But what I realized over the years is that that was not honest, because that's not how I think, that's not how I talk. And I'm trying to build an additional layer of ‘fake-ness’ with the so-called coolness, which is actually fake, which I was building around my writing. So over the years, I've tried to unlearn that, in the last decade or so, which is that I tried to write how I talk, and how I would tell this to a friend is how I'm trying to write it. That's why the piece speaks to people, I think.
Because if I try to make it cool and use turns of phrases, and puns, and alliterations, and bring in some rock music lyrics of a song that I think makes me appear as cool, it's going to become so hard for the reader to decode, that they're going to give up on it. Like you said, many writers are not doing it. I think that that is the trouble that I find as a reader. I find that really great writing, like The New Yorker, or New York Times, (this sort of) writing which is called amazing and given awards the world over, I often find that (writing) hard to access, because that's not how I think or I talk. And I find that when someone writes in the way that I think and talk, it makes it much easier. The reading becomes as easy as listening."
a. Story Triggering - to get your team to share stories, you need to start with one first
Here's the thing. All of us have gone through innumerable experiences, innumerable stories in our life.
But if someone asks us, hey can you tell me a story of an incident when you, say, struggled with managing a diverse team... our minds go blank.
How do you extract the stories hidden inside people's memories?
You trigger them by sharing one of your own.
Mahima: "There are research studies done on how the mental load is being taken disproportionately by women, I went out and I spoke to 10, 20 women, and asked them, “Is this true in your life?” In many cases, even the women were not aware of it because again, they are swimming in the water. We are not aware of the water. My water is darker and more polluted than your water, but neither of us are aware of it. In many cases, I had to give them examples from my own life, or other stories I'd heard, and then they would say, 'Oh, yeah, this has happened in my life.'"
Ravi: "You trigger their stories, brilliant."
Mahima: "Yeah, I would give them an example of what I mean by mental load, and then the penny would drop and then suddenly they would come up with 10 times more stories. And their stories would suddenly be much more powerful than the story I triggered their thought with. So that's how I started speaking to women and collecting these stories."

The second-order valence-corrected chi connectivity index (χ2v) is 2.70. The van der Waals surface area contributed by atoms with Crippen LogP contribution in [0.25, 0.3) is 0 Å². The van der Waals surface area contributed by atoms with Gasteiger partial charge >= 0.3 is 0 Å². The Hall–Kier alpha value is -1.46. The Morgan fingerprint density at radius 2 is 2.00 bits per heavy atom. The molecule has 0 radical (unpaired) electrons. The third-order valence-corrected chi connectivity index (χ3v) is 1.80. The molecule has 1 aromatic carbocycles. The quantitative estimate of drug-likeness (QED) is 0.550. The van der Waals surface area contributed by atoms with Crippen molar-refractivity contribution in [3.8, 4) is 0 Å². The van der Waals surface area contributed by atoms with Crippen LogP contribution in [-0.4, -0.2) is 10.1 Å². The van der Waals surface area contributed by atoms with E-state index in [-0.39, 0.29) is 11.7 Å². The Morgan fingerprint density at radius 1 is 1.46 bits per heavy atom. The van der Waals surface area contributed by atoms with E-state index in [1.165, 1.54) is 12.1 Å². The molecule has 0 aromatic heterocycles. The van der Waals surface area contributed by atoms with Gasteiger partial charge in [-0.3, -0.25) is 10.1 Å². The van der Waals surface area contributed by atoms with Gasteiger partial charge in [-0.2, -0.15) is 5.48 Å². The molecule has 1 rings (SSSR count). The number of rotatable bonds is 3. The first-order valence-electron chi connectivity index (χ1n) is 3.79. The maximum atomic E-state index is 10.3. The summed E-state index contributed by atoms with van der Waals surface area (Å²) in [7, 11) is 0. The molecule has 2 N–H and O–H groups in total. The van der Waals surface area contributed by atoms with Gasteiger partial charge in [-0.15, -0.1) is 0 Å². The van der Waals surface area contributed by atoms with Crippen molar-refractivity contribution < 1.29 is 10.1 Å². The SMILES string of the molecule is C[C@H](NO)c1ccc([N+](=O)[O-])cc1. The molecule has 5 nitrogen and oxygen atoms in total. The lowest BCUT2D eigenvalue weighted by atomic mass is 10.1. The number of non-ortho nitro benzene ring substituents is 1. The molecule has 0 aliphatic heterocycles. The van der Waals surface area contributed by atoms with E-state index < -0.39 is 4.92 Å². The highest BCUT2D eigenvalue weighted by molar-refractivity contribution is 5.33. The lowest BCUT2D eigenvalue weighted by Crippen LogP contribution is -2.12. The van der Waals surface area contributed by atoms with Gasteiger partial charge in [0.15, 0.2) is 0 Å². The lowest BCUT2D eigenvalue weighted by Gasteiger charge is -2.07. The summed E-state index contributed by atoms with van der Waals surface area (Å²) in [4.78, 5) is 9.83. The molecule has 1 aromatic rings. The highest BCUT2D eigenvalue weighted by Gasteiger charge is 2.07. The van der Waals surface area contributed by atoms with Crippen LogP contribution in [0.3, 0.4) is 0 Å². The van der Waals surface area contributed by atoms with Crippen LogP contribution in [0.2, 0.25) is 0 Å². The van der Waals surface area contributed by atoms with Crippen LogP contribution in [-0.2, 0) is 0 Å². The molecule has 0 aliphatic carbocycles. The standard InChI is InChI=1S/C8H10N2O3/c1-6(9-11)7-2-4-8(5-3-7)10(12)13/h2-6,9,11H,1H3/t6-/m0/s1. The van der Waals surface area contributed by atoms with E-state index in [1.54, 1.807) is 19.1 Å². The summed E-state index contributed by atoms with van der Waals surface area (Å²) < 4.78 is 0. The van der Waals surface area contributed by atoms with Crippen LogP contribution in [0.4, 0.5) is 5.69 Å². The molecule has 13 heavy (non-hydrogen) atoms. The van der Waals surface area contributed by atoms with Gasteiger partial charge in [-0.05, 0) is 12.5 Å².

b. Read and consume content from the 'side which is not often heard'
Ravi: (What advice) would give to the young Mahimas and Mihirs out there, who maybe want to also write and share these stories? What kind of content to consume...?
Mahima: As a youngster, (when) you're trying to learn to be more intersectional about any aspect: whether you're trying to be more aware of gender, or about caste, or about race, ethnicity, religion, anything, I think it's useful to read and consume content that's coming from the side which is not often heard. For example, in my case, a few years ago, I started and now I almost exclusively read fiction by women authors. I realized just a few years back, as recent as that, that this has been a blind spot for me. Almost all the fiction that I grew up reading has been written by men. The moment I switched to women authors, I saw a whole different perspective that they bring to their books.
If you really want to understand how gender works, read more women authors. If you really want to understand more about the queer world, read more queer authors. So on and so forth. Stretch that to every other aspect as well. Basically, if you want to talk more or learn more about a particular disadvantaged section of society, you should look more closely at the art made by the people from that section.
And those were some highlights from the conversation with Mahima Vashisht, an extraordinary storyteller covering gender issues with so much passion, skill and humour.
A few things which stayed with me:
- The importance of raw honesty and authenticity in sharing your stories
- How stories work better than facts and opinions when you are trying to convince someone to unseat deeply held beliefs
- The use of humour - Because sometimes you need the see the funny side of things to cope with how dire reality can be.
You can enjoy my conversation with Mahima at your favourite podcast location:
If you find the content valuable, please rate and review this podcast on iTunes, Spotify, Google Podcasts, or wherever you listen to them (links above). It’ll help others like you discover these insights!
This podcast was hosted by me, Ravishankar Iyer. Audio editing by Kartik Rajan. Transcript editing by Amisha Jha and all-round support by Sanket Aalegaonkar.
Errata: In last week's edition, I wrote "From 2005-11, I was working in a management consulting firm (Feedback Infra, which later became Arete Advisors), where my focus area was the healthcare-delivery space."
I must clarify that Feedback Infra still exists as a robust infrastructure services company. Only a part of the management consulting practice (the same part where I worked) moved out and incorporated a boutique consulting firm called Arete Advisors.
Sorry for the confusion!